There is more than meets the eye when it comes to being a Fisheries Technician. For example, did you know that they make an average of $11.83 an hour? That's $24,611 a year!
Between 2018 and 2028, the career is expected to grow 7% and produce 5,700 job opportunities across the U.S.
There are certain skills that many Fisheries Technicians have in order to accomplish their responsibilities. By taking a look through resumes, we were able to narrow down the most common skills for a person in this position. We discovered that a lot of resumes listed Analytical skills, Observational skills and Technical skills.
If you're interested in becoming a Fisheries Technician, one of the first things to consider is how much education you need. We've determined that 77.2% of Fisheries Technicians have a bachelor's degree. In terms of higher education levels, we found that 4.3% of Fisheries Technicians have master's degrees. Even though most Fisheries Technicians have a college degree, it's possible to become one with only a high school degree or GED.
Choosing the right major is always an important step when researching how to become a Fisheries Technician. When we researched the most common majors for a Fisheries Technician, we found that they most commonly earn Bachelor's Degree degrees or Associate Degree degrees. Other degrees that we often see on Fisheries Technician resumes include Master's Degree degrees or High School Diploma degrees.
You may find that experience in other jobs will help you become a Fisheries Technician. In fact, many Fisheries Technician jobs require experience in a role such as Internship. Meanwhile, many Fisheries Technicians also have previous career experience in roles such as Volunteer or Research Assistant.
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As you move along in your career, you may start taking on more responsibilities or notice that you've taken on a leadership role. Using our career map, a Fisheries Technician can determine their career goals through the career progression. For example, they could start out with a role such as Laboratory Technician, progress to a title such as Chemist and then eventually end up with the title Senior Research Associate.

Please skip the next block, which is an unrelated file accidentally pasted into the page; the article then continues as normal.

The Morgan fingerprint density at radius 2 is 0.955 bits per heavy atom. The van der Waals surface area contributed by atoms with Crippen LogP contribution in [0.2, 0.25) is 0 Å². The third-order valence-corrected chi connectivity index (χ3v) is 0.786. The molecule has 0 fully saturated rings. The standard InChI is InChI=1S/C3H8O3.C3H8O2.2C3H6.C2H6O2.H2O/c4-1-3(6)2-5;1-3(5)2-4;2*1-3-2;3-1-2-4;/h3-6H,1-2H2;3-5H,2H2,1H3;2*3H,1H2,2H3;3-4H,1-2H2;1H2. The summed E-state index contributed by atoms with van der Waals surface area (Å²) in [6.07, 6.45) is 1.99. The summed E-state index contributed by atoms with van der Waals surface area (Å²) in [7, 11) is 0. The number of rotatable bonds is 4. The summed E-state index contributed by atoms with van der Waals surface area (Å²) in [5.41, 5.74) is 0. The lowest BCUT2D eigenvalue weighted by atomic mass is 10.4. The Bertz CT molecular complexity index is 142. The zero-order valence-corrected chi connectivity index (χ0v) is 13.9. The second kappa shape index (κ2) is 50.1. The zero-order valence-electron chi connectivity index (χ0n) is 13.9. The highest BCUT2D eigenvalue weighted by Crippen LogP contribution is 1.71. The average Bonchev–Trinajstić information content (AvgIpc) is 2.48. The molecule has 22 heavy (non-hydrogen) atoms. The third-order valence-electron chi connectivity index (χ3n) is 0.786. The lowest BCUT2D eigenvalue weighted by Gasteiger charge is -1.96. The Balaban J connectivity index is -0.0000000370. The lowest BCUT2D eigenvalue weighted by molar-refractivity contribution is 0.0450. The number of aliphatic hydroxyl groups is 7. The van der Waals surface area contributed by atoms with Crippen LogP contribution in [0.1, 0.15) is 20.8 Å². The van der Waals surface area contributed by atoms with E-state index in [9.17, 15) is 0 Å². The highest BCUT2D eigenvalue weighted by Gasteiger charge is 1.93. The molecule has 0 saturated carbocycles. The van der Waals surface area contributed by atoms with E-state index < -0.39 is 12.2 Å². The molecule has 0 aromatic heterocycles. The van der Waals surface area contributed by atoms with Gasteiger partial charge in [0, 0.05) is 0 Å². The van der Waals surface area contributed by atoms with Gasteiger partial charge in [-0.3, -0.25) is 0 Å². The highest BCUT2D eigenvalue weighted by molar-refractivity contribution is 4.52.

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The skills section on your resume can be almost as important as the experience section, so you want it to be an accurate portrayal of what you can do. Luckily, we've found all of the skills you'll need so even if you don't have these skills yet, you know what you need to work on. Out of all the resumes we looked through, 11.6% of Fisheries Technicians listed Tree Species on their resume, but soft skills such as Analytical skills and Observational skills are important as well.
Build a professional fisheries technician resume in minutes. Browse through our resume examples to identify the best way to word your resume. Then choose from 12+ resume templates to create your fisheries technician resume.
Some places are better than others when it comes to starting a career as a Fisheries Technician. The best states for people in this position are Hawaii, Connecticut, Wyoming, and California. Fisheries Technicians make the most in Hawaii with an average salary of $49,950. Whereas in Connecticut and Wyoming, they would average $42,902 and $42,387, respectively. While Fisheries Technicians would only make an average of $42,211 in California, you would still make more there than in the rest of the country. We determined these as the best states based on job availability and pay. By finding the median salary, cost of living, and using the Bureau of Labor Statistics' Location Quotient, we narrowed down our list of states to these four.
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